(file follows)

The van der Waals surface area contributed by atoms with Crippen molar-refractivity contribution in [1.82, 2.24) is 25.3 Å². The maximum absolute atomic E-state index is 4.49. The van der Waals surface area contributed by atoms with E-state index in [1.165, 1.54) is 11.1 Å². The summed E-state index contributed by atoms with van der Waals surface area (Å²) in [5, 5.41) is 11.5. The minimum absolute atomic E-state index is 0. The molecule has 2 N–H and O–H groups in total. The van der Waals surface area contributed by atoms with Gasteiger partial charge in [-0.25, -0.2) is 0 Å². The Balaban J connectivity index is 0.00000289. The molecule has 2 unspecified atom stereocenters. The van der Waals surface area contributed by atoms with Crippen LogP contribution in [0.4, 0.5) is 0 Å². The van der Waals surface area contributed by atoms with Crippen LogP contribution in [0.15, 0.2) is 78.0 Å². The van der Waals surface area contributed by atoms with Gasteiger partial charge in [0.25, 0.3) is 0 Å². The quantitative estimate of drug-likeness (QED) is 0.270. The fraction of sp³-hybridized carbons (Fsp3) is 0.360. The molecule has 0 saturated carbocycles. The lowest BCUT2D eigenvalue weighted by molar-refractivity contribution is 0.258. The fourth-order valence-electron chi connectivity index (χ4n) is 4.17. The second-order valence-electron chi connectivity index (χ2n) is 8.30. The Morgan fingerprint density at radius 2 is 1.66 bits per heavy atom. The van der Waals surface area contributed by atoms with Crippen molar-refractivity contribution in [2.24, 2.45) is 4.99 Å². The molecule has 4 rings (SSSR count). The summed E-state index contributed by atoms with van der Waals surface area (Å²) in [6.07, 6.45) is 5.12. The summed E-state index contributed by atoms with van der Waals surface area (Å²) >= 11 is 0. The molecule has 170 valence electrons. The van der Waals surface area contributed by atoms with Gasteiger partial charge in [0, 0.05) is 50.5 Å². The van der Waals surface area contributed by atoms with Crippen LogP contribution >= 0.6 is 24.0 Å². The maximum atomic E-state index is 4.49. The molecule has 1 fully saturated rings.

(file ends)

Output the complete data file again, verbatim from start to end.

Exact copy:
The van der Waals surface area contributed by atoms with Crippen molar-refractivity contribution in [1.82, 2.24) is 25.3 Å². The maximum absolute atomic E-state index is 4.49. The van der Waals surface area contributed by atoms with E-state index in [1.165, 1.54) is 11.1 Å². The summed E-state index contributed by atoms with van der Waals surface area (Å²) in [5, 5.41) is 11.5. The minimum absolute atomic E-state index is 0. The molecule has 2 N–H and O–H groups in total. The van der Waals surface area contributed by atoms with Gasteiger partial charge in [-0.25, -0.2) is 0 Å². The Balaban J connectivity index is 0.00000289. The molecule has 2 unspecified atom stereocenters. The van der Waals surface area contributed by atoms with Crippen LogP contribution in [0.4, 0.5) is 0 Å². The van der Waals surface area contributed by atoms with Crippen LogP contribution in [0.15, 0.2) is 78.0 Å². The van der Waals surface area contributed by atoms with Gasteiger partial charge in [0.25, 0.3) is 0 Å². The quantitative estimate of drug-likeness (QED) is 0.270. The fraction of sp³-hybridized carbons (Fsp3) is 0.360. The molecule has 0 saturated carbocycles. The lowest BCUT2D eigenvalue weighted by molar-refractivity contribution is 0.258. The fourth-order valence-electron chi connectivity index (χ4n) is 4.17. The second-order valence-electron chi connectivity index (χ2n) is 8.30. The Morgan fingerprint density at radius 2 is 1.66 bits per heavy atom. The van der Waals surface area contributed by atoms with Crippen molar-refractivity contribution in [2.24, 2.45) is 4.99 Å². The molecule has 4 rings (SSSR count). The summed E-state index contributed by atoms with van der Waals surface area (Å²) in [6.07, 6.45) is 5.12. The summed E-state index contributed by atoms with van der Waals surface area (Å²) >= 11 is 0. The molecule has 170 valence electrons. The van der Waals surface area contributed by atoms with Gasteiger partial charge in [0, 0.05) is 50.5 Å². The van der Waals surface area contributed by atoms with Crippen LogP contribution >= 0.6 is 24.0 Å². The maximum atomic E-state index is 4.49. The molecule has 1 fully saturated rings.